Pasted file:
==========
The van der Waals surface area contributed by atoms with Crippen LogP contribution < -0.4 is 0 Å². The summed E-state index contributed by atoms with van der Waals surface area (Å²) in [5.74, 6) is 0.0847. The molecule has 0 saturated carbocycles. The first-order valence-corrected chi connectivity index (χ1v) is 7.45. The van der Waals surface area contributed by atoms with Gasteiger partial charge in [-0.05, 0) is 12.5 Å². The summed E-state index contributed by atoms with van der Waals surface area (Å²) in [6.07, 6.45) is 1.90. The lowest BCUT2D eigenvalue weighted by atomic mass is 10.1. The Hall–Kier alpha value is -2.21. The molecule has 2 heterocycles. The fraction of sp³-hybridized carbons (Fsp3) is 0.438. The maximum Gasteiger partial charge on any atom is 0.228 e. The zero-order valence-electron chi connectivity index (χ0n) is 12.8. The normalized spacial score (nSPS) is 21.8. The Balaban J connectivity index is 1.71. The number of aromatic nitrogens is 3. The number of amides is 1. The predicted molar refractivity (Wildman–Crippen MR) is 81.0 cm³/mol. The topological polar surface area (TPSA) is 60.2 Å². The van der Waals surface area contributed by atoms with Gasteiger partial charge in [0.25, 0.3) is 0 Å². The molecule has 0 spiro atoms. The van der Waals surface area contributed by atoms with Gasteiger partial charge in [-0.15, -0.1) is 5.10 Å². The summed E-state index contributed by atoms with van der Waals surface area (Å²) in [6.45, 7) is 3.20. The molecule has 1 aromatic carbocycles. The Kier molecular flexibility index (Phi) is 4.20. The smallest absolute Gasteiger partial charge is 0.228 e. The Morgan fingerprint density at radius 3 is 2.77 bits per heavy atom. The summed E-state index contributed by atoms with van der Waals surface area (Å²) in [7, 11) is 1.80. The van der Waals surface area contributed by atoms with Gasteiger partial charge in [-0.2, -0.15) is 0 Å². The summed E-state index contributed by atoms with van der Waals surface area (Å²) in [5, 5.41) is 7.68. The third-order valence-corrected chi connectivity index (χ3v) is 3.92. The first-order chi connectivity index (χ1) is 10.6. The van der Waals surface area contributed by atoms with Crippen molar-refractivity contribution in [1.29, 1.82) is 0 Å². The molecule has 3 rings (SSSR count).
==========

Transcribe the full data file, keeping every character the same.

The van der Waals surface area contributed by atoms with Crippen LogP contribution < -0.4 is 0 Å². The summed E-state index contributed by atoms with van der Waals surface area (Å²) in [5.74, 6) is 0.0847. The molecule has 0 saturated carbocycles. The first-order valence-corrected chi connectivity index (χ1v) is 7.45. The van der Waals surface area contributed by atoms with Gasteiger partial charge in [-0.05, 0) is 12.5 Å². The summed E-state index contributed by atoms with van der Waals surface area (Å²) in [6.07, 6.45) is 1.90. The lowest BCUT2D eigenvalue weighted by atomic mass is 10.1. The Hall–Kier alpha value is -2.21. The molecule has 2 heterocycles. The fraction of sp³-hybridized carbons (Fsp3) is 0.438. The maximum Gasteiger partial charge on any atom is 0.228 e. The zero-order valence-electron chi connectivity index (χ0n) is 12.8. The normalized spacial score (nSPS) is 21.8. The Balaban J connectivity index is 1.71. The number of aromatic nitrogens is 3. The number of amides is 1. The predicted molar refractivity (Wildman–Crippen MR) is 81.0 cm³/mol. The topological polar surface area (TPSA) is 60.2 Å². The van der Waals surface area contributed by atoms with Gasteiger partial charge in [0.25, 0.3) is 0 Å². The molecule has 0 spiro atoms. The van der Waals surface area contributed by atoms with Gasteiger partial charge in [-0.15, -0.1) is 5.10 Å². The summed E-state index contributed by atoms with van der Waals surface area (Å²) in [6.45, 7) is 3.20. The molecule has 1 aromatic carbocycles. The Kier molecular flexibility index (Phi) is 4.20. The smallest absolute Gasteiger partial charge is 0.228 e. The Morgan fingerprint density at radius 3 is 2.77 bits per heavy atom. The summed E-state index contributed by atoms with van der Waals surface area (Å²) in [7, 11) is 1.80. The van der Waals surface area contributed by atoms with Gasteiger partial charge in [-0.2, -0.15) is 0 Å². The summed E-state index contributed by atoms with van der Waals surface area (Å²) in [5, 5.41) is 7.68. The third-order valence-corrected chi connectivity index (χ3v) is 3.92. The first-order chi connectivity index (χ1) is 10.6. The van der Waals surface area contributed by atoms with Crippen molar-refractivity contribution in [1.29, 1.82) is 0 Å². The molecule has 3 rings (SSSR count).